Efficacy of the Recovery Workbook as a Psychoeducational Tool for Facilitating Recovery

This study has been completed.
Sponsor:
Information provided by:
Queen's University
ClinicalTrials.gov Identifier:
NCT00375167
First received: September 11, 2006
Last updated: April 14, 2008
Last verified: April 2008
  Purpose

The present study will determine if Spaniol and colleague's (1994) Recovery Workbook group intervention is an effective clinical tool to move a person with SMI along in their journey of recovery. The primary outcome measurements of this study will be the participants' perceived level of empowerment, hope and optimism, knowledge of recovery, and life satisfaction. This kind of information would add to the current body of knowledge about how principles of recovery can be used in psychoeducational programs used by outpatient community mental health services.


Condition Intervention Phase
Mental Disorders
Behavioral: Recovery Workbook Training (psychoeducational training)
Phase 3

Study Type: Interventional
Study Design: Allocation: Randomized
Endpoint Classification: Efficacy Study
Intervention Model: Single Group Assignment
Masking: Single Blind
Primary Purpose: Treatment
Official Title: Efficacy of the Recovery Workbook as a Psychoeducational Tool for Facilitating Recovery in Persons With Severe and Persistent Mental Illness

Resource links provided by NLM:


Further study details as provided by Queen's University:

Primary Outcome Measures:
  • Hope
  • Empowerment
  • Knowledge of Recovery
  • Quality of life

Estimated Enrollment: 60
Study Start Date: September 2006
Estimated Study Completion Date: May 2008
Detailed Description:

ABSTRACT:

Objective: Adopting the principles of recovery into the mental health field has been a growing area for discussion at many different levels of care. The present study will determine if Spaniol and colleague's (1994) Recovery Workbook group intervention can be used as an effective clinical tool to move a person with a severe mental illness along in their journey of recovery. The primary outcome measurements of this study will be the participants' perceived level of empowerment, hope and optimism, knowledge of recovery, and life satisfaction. Method: The study will be a multicenter, prospective, single-blinded, randomized control trial. Sixty participants will be recruited from three Assertive Community Treatment Teams (ACTT) in Kingston, Ontario and individuals will be randomized to either the control or intervention arm of the study. The control arm of the study will receive their regular services from ACTT. The intervention arm will participate in a 10-week psychoeducational group program in addition to receiving their regular services from ACTT. Results: Analysis will be performed by intention to treat, based on total scores of four assessments which will be performed at the trial commencement and termination.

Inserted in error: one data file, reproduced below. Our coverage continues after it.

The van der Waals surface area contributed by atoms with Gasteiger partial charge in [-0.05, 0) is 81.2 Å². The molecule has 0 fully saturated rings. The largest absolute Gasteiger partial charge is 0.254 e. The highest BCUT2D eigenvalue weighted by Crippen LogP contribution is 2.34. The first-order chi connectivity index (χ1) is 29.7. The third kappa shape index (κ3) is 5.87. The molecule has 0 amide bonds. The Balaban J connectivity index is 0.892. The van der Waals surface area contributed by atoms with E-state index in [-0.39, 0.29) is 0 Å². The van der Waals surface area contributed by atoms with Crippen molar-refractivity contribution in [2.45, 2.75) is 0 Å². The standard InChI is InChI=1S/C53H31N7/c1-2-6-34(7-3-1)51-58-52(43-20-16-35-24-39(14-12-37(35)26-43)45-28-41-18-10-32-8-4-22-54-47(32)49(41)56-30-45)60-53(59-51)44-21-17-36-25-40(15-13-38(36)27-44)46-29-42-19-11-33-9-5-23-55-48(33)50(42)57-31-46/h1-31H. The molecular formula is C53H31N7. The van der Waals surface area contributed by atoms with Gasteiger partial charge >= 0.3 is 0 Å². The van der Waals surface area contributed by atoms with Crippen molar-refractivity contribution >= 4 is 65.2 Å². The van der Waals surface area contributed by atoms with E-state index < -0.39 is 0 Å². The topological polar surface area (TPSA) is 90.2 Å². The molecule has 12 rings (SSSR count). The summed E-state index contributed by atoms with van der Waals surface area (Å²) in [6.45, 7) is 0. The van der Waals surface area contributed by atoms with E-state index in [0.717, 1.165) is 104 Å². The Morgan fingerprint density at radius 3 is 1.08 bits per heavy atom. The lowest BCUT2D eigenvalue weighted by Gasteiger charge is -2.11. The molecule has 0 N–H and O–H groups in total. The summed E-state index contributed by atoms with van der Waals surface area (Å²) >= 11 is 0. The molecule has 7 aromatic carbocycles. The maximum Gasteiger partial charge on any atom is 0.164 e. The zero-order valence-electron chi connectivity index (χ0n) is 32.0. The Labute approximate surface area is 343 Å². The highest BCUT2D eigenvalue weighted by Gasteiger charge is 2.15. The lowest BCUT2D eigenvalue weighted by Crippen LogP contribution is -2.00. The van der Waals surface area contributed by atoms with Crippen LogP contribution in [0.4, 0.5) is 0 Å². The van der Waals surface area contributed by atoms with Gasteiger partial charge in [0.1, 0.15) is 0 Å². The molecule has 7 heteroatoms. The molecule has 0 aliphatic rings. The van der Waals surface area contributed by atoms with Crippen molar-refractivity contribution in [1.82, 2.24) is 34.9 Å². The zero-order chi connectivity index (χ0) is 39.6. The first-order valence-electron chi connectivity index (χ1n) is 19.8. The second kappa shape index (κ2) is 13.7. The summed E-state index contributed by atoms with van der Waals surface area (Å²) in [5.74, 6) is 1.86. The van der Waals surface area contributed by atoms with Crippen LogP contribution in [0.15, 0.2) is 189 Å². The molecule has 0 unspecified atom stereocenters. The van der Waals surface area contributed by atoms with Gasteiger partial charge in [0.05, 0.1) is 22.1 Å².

Eligibility

Ages Eligible for Study:   18 Years and older
Genders Eligible for Study:   Both
Accepts Healthy Volunteers:   Yes
Criteria

Inclusion Criteria:

  1. Receive support from an Assertive Community Treatment Team.
  2. Meet the DSM-IV diagnostic classification for schizophrenia, schizoaffective, schizophreniform, delusional disorder, or bipolar disorder.
  3. Aged 18-55 years-old.
  4. Individuals agree to participate in the study after they have been informed of all the expected benefits and risks.
  5. Neither substance misuse nor organic disorder judged to be the major cause of psychotic symptoms.

Exclusion Criteria:

  1. Inability to give informed consent
  2. Diagnosis of dementia
  3. Significant head injury or other brain injury leading to cognitive impairment
  4. Mental retardation (premorbid IQ < 65)
  5. Require an interpreter
  Contacts and Locations
Choosing to participate in a study is an important personal decision. Talk with your doctor and family members or friends about deciding to join a study. To learn more about this study, you or your doctor may contact the study research staff using the Contacts provided below. For general information, see Learn About Clinical Studies.

Please refer to this study by its ClinicalTrials.gov identifier: NCT00375167

Locations
Canada, Ontario
Queen's University
Kingston, Ontario, Canada, K7L 3N6
Sponsors and Collaborators
Queen's University
Investigators
Principal Investigator: Skye Barbic, BScOT Queen's University
Principal Investigator: Terry Krupa, PhD Queen's University
  More Information

No publications provided

ClinicalTrials.gov Identifier: NCT00375167     History of Changes
Other Study ID Numbers: 1
Study First Received: September 11, 2006
Last Updated: April 14, 2008
Health Authority: Canada: Health Canada

Keywords provided by Queen's University:
Recovery, Hope, Empowerment, Randomized Control Trial

Additional relevant MeSH terms:
Mental Disorders
Psychotic Disorders
Schizophrenia and Disorders with Psychotic Features

ClinicalTrials.gov processed this record on September 18, 2014